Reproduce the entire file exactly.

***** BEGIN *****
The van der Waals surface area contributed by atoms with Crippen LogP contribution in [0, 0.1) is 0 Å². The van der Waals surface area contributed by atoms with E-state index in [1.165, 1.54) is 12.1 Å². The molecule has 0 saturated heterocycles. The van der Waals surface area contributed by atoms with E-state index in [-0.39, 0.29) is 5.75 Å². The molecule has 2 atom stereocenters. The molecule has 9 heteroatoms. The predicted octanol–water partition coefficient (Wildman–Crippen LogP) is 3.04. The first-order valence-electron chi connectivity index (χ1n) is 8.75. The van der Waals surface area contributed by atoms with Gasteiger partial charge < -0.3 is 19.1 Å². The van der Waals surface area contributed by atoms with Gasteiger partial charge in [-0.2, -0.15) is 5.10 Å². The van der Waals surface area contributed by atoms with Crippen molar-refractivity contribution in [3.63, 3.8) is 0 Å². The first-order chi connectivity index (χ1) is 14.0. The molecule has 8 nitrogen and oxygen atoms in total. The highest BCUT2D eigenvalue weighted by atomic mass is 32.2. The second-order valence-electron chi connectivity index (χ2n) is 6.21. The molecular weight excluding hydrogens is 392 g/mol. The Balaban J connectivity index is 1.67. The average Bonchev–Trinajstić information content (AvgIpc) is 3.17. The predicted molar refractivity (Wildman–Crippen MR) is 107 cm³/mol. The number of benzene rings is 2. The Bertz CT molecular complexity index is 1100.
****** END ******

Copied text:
The van der Waals surface area contributed by atoms with Crippen LogP contribution in [0, 0.1) is 0 Å². The van der Waals surface area contributed by atoms with E-state index in [1.165, 1.54) is 12.1 Å². The molecule has 0 saturated heterocycles. The van der Waals surface area contributed by atoms with E-state index in [-0.39, 0.29) is 5.75 Å². The molecule has 2 atom stereocenters. The molecule has 9 heteroatoms. The predicted octanol–water partition coefficient (Wildman–Crippen LogP) is 3.04. The first-order valence-electron chi connectivity index (χ1n) is 8.75. The van der Waals surface area contributed by atoms with Gasteiger partial charge < -0.3 is 19.1 Å². The van der Waals surface area contributed by atoms with Gasteiger partial charge in [-0.2, -0.15) is 5.10 Å². The van der Waals surface area contributed by atoms with Crippen molar-refractivity contribution in [3.63, 3.8) is 0 Å². The first-order chi connectivity index (χ1) is 14.0. The molecule has 8 nitrogen and oxygen atoms in total. The highest BCUT2D eigenvalue weighted by atomic mass is 32.2. The second-order valence-electron chi connectivity index (χ2n) is 6.21. The molecular weight excluding hydrogens is 392 g/mol. The Balaban J connectivity index is 1.67. The average Bonchev–Trinajstić information content (AvgIpc) is 3.17. The predicted molar refractivity (Wildman–Crippen MR) is 107 cm³/mol. The number of benzene rings is 2. The Bertz CT molecular complexity index is 1100.